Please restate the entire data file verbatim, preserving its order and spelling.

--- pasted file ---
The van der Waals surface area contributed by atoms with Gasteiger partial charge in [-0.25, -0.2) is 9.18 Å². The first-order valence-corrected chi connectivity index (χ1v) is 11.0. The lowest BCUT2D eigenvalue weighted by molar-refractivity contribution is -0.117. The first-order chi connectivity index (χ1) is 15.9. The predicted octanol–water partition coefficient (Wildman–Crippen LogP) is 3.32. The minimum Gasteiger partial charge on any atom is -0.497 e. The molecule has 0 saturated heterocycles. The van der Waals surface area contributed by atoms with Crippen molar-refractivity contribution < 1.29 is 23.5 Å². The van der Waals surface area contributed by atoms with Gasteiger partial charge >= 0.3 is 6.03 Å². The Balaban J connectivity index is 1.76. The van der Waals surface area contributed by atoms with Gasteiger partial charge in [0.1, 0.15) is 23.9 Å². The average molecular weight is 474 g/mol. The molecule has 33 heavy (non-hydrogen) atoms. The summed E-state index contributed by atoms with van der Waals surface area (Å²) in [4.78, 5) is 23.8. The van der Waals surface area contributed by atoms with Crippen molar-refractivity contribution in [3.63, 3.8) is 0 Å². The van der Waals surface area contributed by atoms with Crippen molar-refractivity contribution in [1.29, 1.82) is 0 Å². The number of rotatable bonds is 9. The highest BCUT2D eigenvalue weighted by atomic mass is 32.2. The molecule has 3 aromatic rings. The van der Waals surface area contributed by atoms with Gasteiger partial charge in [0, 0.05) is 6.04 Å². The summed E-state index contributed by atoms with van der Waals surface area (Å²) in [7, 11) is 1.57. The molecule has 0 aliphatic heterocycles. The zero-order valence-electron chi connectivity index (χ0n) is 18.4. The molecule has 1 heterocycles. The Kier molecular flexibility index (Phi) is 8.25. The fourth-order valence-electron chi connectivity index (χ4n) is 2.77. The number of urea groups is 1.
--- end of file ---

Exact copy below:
The van der Waals surface area contributed by atoms with Gasteiger partial charge in [-0.25, -0.2) is 9.18 Å². The first-order valence-corrected chi connectivity index (χ1v) is 11.0. The lowest BCUT2D eigenvalue weighted by molar-refractivity contribution is -0.117. The first-order chi connectivity index (χ1) is 15.9. The predicted octanol–water partition coefficient (Wildman–Crippen LogP) is 3.32. The minimum Gasteiger partial charge on any atom is -0.497 e. The molecule has 0 saturated heterocycles. The van der Waals surface area contributed by atoms with Crippen molar-refractivity contribution < 1.29 is 23.5 Å². The van der Waals surface area contributed by atoms with Gasteiger partial charge >= 0.3 is 6.03 Å². The Balaban J connectivity index is 1.76. The van der Waals surface area contributed by atoms with Gasteiger partial charge in [0.1, 0.15) is 23.9 Å². The average molecular weight is 474 g/mol. The molecule has 33 heavy (non-hydrogen) atoms. The summed E-state index contributed by atoms with van der Waals surface area (Å²) in [4.78, 5) is 23.8. The van der Waals surface area contributed by atoms with Crippen molar-refractivity contribution in [3.63, 3.8) is 0 Å². The van der Waals surface area contributed by atoms with Crippen molar-refractivity contribution in [1.29, 1.82) is 0 Å². The number of rotatable bonds is 9. The highest BCUT2D eigenvalue weighted by atomic mass is 32.2. The molecule has 3 aromatic rings. The van der Waals surface area contributed by atoms with Gasteiger partial charge in [0, 0.05) is 6.04 Å². The summed E-state index contributed by atoms with van der Waals surface area (Å²) in [7, 11) is 1.57. The molecule has 0 aliphatic heterocycles. The zero-order valence-electron chi connectivity index (χ0n) is 18.4. The molecule has 1 heterocycles. The Kier molecular flexibility index (Phi) is 8.25. The fourth-order valence-electron chi connectivity index (χ4n) is 2.77. The number of urea groups is 1.